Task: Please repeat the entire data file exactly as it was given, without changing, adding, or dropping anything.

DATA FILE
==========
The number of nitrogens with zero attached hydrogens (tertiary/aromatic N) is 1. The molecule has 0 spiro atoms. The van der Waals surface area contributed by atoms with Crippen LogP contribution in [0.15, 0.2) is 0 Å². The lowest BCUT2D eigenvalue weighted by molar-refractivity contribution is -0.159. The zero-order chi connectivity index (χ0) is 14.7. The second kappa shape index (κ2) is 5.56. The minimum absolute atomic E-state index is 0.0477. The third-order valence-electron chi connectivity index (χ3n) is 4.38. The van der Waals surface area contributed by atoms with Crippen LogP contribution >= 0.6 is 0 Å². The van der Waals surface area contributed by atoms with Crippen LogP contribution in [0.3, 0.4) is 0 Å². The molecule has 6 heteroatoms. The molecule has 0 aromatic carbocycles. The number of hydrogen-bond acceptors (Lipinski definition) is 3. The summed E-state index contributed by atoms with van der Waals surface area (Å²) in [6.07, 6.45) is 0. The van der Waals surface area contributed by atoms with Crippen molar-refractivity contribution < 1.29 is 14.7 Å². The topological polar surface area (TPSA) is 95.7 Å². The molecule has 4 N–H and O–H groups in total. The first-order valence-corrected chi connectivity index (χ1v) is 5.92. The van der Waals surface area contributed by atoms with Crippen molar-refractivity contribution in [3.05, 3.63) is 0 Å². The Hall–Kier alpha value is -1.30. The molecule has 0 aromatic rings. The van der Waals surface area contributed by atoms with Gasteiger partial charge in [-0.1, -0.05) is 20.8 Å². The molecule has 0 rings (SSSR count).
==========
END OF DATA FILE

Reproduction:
The number of nitrogens with zero attached hydrogens (tertiary/aromatic N) is 1. The molecule has 0 spiro atoms. The van der Waals surface area contributed by atoms with Crippen LogP contribution in [0.15, 0.2) is 0 Å². The lowest BCUT2D eigenvalue weighted by molar-refractivity contribution is -0.159. The zero-order chi connectivity index (χ0) is 14.7. The second kappa shape index (κ2) is 5.56. The minimum absolute atomic E-state index is 0.0477. The third-order valence-electron chi connectivity index (χ3n) is 4.38. The van der Waals surface area contributed by atoms with Crippen LogP contribution >= 0.6 is 0 Å². The van der Waals surface area contributed by atoms with Crippen LogP contribution in [0.3, 0.4) is 0 Å². The molecule has 6 heteroatoms. The molecule has 0 aromatic carbocycles. The number of hydrogen-bond acceptors (Lipinski definition) is 3. The summed E-state index contributed by atoms with van der Waals surface area (Å²) in [6.07, 6.45) is 0. The van der Waals surface area contributed by atoms with Crippen molar-refractivity contribution < 1.29 is 14.7 Å². The topological polar surface area (TPSA) is 95.7 Å². The molecule has 4 N–H and O–H groups in total. The first-order valence-corrected chi connectivity index (χ1v) is 5.92. The van der Waals surface area contributed by atoms with Crippen molar-refractivity contribution in [3.05, 3.63) is 0 Å². The Hall–Kier alpha value is -1.30. The molecule has 0 aromatic rings. The van der Waals surface area contributed by atoms with Gasteiger partial charge in [-0.1, -0.05) is 20.8 Å². The molecule has 0 rings (SSSR count).